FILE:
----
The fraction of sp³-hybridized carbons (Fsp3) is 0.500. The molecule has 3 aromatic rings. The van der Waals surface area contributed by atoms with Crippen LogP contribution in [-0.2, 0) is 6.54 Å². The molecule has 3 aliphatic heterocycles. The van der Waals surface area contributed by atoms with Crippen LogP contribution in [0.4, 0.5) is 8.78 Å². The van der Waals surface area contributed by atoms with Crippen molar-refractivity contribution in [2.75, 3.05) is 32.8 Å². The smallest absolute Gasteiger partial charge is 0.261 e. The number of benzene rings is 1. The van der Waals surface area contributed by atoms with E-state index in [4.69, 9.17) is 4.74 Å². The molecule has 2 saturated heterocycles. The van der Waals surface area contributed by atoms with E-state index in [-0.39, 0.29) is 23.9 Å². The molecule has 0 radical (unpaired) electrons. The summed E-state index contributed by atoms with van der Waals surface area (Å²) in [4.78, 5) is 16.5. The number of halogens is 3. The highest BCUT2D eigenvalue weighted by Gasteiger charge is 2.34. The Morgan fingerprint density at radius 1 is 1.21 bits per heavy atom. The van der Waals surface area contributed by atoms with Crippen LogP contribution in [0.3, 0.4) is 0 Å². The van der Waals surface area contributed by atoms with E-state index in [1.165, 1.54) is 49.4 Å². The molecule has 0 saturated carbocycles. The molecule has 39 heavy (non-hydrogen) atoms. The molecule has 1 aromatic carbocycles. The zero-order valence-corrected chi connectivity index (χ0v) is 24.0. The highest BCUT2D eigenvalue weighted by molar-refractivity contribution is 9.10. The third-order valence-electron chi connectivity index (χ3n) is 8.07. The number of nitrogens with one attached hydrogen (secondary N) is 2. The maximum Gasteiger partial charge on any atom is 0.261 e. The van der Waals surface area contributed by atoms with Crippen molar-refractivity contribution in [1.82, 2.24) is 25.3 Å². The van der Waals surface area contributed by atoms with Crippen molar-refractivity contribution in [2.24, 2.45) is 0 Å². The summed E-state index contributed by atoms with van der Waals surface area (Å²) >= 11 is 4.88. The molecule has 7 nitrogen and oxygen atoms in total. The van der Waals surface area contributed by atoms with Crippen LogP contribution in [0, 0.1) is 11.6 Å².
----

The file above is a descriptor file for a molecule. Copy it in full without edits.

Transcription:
The fraction of sp³-hybridized carbons (Fsp3) is 0.500. The molecule has 3 aromatic rings. The van der Waals surface area contributed by atoms with Crippen LogP contribution in [-0.2, 0) is 6.54 Å². The molecule has 3 aliphatic heterocycles. The van der Waals surface area contributed by atoms with Crippen LogP contribution in [0.4, 0.5) is 8.78 Å². The van der Waals surface area contributed by atoms with Crippen molar-refractivity contribution in [2.75, 3.05) is 32.8 Å². The smallest absolute Gasteiger partial charge is 0.261 e. The number of benzene rings is 1. The van der Waals surface area contributed by atoms with E-state index in [4.69, 9.17) is 4.74 Å². The molecule has 2 saturated heterocycles. The van der Waals surface area contributed by atoms with E-state index in [-0.39, 0.29) is 23.9 Å². The molecule has 0 radical (unpaired) electrons. The summed E-state index contributed by atoms with van der Waals surface area (Å²) in [4.78, 5) is 16.5. The number of halogens is 3. The highest BCUT2D eigenvalue weighted by Gasteiger charge is 2.34. The Morgan fingerprint density at radius 1 is 1.21 bits per heavy atom. The van der Waals surface area contributed by atoms with Crippen LogP contribution in [0.3, 0.4) is 0 Å². The van der Waals surface area contributed by atoms with E-state index in [1.165, 1.54) is 49.4 Å². The molecule has 0 saturated carbocycles. The molecule has 39 heavy (non-hydrogen) atoms. The molecule has 1 aromatic carbocycles. The zero-order valence-corrected chi connectivity index (χ0v) is 24.0. The highest BCUT2D eigenvalue weighted by molar-refractivity contribution is 9.10. The third-order valence-electron chi connectivity index (χ3n) is 8.07. The number of nitrogens with one attached hydrogen (secondary N) is 2. The maximum Gasteiger partial charge on any atom is 0.261 e. The van der Waals surface area contributed by atoms with Crippen molar-refractivity contribution in [1.82, 2.24) is 25.3 Å². The van der Waals surface area contributed by atoms with Crippen molar-refractivity contribution in [2.24, 2.45) is 0 Å². The summed E-state index contributed by atoms with van der Waals surface area (Å²) >= 11 is 4.88. The molecule has 7 nitrogen and oxygen atoms in total. The van der Waals surface area contributed by atoms with Crippen LogP contribution in [0, 0.1) is 11.6 Å².